"Damn I need more brandy because this next bit reflects badly on me!"

With our glasses recharged, Morton continued.

"Puberty does strange things to some boys. In Adams case, he came to the stark realisation that he was gay and it frightened the shit out of him. Please forgive my language but that about sums it up perfectly.

Who could he possibly tell? Who could he talk to? He was convinced that he was turning into some kind of monster. The thought of telling his parents or as they say, `coming out' just wasn't an option to him and with nowhere to turn, he was just sliding deeper and deeper into depression, and me, to my never ending shame was considering removing him from school thus piling misery on to misery.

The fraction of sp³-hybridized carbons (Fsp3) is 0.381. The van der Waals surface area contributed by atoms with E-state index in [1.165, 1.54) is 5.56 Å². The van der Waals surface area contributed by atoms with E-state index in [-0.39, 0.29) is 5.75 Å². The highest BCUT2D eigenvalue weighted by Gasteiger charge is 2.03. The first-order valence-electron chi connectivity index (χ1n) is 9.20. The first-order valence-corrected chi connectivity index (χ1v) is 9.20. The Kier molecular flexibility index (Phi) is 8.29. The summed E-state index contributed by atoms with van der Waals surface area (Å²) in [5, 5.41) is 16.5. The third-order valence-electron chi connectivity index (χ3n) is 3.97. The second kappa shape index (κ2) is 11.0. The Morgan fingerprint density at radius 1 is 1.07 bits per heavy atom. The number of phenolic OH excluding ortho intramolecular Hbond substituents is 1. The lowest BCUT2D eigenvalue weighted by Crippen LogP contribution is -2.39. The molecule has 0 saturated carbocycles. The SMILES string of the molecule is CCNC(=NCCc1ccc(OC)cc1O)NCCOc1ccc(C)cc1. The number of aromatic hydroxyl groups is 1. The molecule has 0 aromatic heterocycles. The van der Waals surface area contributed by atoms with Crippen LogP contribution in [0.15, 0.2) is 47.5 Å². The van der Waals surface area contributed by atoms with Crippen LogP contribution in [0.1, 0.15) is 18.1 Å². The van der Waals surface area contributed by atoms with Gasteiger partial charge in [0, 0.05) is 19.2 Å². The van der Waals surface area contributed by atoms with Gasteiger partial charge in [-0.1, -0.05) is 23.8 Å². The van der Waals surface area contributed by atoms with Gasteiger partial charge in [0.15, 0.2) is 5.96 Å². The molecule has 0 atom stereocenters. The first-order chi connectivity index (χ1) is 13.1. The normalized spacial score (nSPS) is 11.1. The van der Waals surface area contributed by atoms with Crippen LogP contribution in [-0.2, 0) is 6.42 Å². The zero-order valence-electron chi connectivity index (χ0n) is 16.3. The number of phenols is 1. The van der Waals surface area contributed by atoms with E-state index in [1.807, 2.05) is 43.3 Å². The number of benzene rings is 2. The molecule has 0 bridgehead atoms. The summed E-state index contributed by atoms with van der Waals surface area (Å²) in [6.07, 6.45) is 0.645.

Professor Chambers must be very good at his job because on his return to school on the Sunday afternoon, Adam was a changed boy. His father had coaxed the reasons for his mental state out of him and had basically given his blessing to Adam no matter how he turned out saying that it was for Adam to reconcile himself as to his sexuality and to remember that no matter what, both he and his mother would still love him regardless.

It was something of a double-whammy for the school actually because Adam pretty much instantly returned to the nice young man we knew before and the transformation in William was almost as quick.

No matter if something inappropriate had been going on between them, I resolved to change the rules about leaving the dorms at night and well, - you know!"

I took a swig of my drink.

"Just for the record Mr Morton. The only thing that went on between those two was to comfort and console each other. There was no inappropriate behaviour. Adam told me as much and I believe him."